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New ‘influence triad’ will fuse SOF, cyber, and Space Command satellite intelligence

Headquarters, Air Force Space Command at Peterson Air Force Base, Colorado. (U.S. Air Force, Dave Grim)

U.S. Space Command and Army Space and Missile Defense Command are combining the military’s cyber, special operations, and space capabilities to create a new deterrent “triad” akin to the approach the U.S. uses. to deter nuclear attacks.

The Army is “developing an innovative way to generate asymmetrical advantages by fusing the effects of space-based cyber and SOF [special operations forces] capabilities across the compromised spectrum of conflict. This influence triad represents a key evolution in these highly specialized fields,” Gen. James Dickinson, head of U.S. Space Command said at the Space and Missile Defense Symposium in Huntsville Tuesday.

In the new triad concept, U.S. Special Operations Command and U.S. Cyber Command personnel are embedded with staff from the U.S. Space Command to link the three triad elements—intelligence from space-based assets, intelligence from cyber detection, and intelligence from special operations forces—to amplify all three capabilities when monitoring, influencing, or deterring an adversary.

Dickinson said this could include having combined teams dedicated to defending critical cyber infrastructure, or having teams create information warfare cells where satellite taskings are supported by special operations forces.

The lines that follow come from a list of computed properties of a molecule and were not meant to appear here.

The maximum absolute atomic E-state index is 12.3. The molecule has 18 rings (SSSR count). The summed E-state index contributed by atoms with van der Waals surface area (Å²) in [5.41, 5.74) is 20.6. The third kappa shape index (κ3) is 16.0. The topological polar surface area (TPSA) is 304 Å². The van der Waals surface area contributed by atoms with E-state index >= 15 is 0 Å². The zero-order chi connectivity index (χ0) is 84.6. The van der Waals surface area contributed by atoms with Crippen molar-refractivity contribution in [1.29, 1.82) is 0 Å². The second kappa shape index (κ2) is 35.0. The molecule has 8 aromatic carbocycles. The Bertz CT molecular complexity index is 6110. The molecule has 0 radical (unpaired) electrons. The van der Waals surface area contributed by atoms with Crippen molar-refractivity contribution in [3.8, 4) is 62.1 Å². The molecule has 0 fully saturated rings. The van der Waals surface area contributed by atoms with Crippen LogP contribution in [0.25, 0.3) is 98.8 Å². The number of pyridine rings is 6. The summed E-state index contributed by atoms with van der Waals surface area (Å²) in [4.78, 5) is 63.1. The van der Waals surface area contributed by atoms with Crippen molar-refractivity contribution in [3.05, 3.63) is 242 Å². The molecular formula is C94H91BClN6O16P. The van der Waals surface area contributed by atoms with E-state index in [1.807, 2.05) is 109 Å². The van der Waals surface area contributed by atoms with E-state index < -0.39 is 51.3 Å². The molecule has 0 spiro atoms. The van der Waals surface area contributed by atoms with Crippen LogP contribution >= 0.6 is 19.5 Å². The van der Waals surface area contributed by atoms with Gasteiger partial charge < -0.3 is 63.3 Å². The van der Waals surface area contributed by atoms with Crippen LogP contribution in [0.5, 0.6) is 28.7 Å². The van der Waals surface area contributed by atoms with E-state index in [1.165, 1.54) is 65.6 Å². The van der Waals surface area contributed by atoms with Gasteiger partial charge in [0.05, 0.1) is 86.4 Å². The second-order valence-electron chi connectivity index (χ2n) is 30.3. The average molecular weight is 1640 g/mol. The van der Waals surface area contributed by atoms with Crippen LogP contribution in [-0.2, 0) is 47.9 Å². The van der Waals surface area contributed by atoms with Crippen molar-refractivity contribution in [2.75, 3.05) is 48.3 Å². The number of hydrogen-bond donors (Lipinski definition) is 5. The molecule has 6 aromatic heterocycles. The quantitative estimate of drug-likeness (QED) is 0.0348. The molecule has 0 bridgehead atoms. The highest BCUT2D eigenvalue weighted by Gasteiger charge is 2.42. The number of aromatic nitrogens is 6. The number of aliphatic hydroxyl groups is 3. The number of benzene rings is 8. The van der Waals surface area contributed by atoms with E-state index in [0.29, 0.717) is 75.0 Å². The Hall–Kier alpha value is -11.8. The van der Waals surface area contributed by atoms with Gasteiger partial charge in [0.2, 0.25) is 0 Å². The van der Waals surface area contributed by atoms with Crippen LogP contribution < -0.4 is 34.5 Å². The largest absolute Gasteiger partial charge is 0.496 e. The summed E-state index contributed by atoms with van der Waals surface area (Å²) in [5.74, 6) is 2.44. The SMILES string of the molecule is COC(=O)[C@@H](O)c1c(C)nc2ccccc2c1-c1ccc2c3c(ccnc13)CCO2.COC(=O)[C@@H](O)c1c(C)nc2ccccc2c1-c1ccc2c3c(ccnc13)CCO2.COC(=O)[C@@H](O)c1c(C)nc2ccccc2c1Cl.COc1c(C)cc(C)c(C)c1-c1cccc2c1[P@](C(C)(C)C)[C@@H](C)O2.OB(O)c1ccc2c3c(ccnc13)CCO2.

“The fusion of traditional space-based capabilities with cyber and SOF can generate new and responsive deterrent options,” Dickinson said.

Across the combatant commands, integrated space teams from the three elements are now embedded in each, to ensure that space capabilities are considered in all operations, plans, and exercises, Dickinson said.

The new structure reflects how U.S. military space assets are becoming a more visible and integrated part of national defense, beyond their more traditional role of missile launch detection, as Space Command and the Space Force become more involved in ground-based intelligence collection through satellites and sensors in low-Earth orbit.

“If we are to stay ahead of our competition … close coordination between U.S. Space Command, U.S. CYBERCOM and U.S. SOCOM is a must,” Dickinson said.

The new triad would be supported by what Dickinson described as two additional triads: One that involves the fusion of space-, sea- and land-based sensors, and one based on improving intra-service and international partnerships.


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